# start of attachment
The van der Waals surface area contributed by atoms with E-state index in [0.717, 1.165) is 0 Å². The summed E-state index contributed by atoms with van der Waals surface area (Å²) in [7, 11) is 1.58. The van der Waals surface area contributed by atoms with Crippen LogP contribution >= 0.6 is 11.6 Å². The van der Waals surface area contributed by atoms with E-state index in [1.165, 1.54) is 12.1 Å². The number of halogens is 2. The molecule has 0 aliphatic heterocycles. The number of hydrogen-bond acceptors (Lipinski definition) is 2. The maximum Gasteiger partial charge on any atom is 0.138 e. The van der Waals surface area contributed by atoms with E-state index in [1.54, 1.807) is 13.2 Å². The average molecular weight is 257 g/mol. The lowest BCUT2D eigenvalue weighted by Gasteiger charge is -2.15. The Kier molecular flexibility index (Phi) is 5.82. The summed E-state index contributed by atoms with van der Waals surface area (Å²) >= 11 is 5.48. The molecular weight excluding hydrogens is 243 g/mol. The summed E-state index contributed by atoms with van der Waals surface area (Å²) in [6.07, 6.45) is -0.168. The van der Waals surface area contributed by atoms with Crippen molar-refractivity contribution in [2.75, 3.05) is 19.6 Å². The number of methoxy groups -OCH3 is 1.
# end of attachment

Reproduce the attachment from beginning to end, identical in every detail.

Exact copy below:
The van der Waals surface area contributed by atoms with E-state index in [0.717, 1.165) is 0 Å². The summed E-state index contributed by atoms with van der Waals surface area (Å²) in [7, 11) is 1.58. The van der Waals surface area contributed by atoms with Crippen LogP contribution >= 0.6 is 11.6 Å². The van der Waals surface area contributed by atoms with E-state index in [1.165, 1.54) is 12.1 Å². The number of halogens is 2. The molecule has 0 aliphatic heterocycles. The number of hydrogen-bond acceptors (Lipinski definition) is 2. The maximum Gasteiger partial charge on any atom is 0.138 e. The van der Waals surface area contributed by atoms with E-state index in [1.54, 1.807) is 13.2 Å². The average molecular weight is 257 g/mol. The lowest BCUT2D eigenvalue weighted by Gasteiger charge is -2.15. The Kier molecular flexibility index (Phi) is 5.82. The summed E-state index contributed by atoms with van der Waals surface area (Å²) >= 11 is 5.48. The molecular weight excluding hydrogens is 243 g/mol. The summed E-state index contributed by atoms with van der Waals surface area (Å²) in [6.07, 6.45) is -0.168. The van der Waals surface area contributed by atoms with Crippen molar-refractivity contribution in [2.75, 3.05) is 19.6 Å². The number of methoxy groups -OCH3 is 1.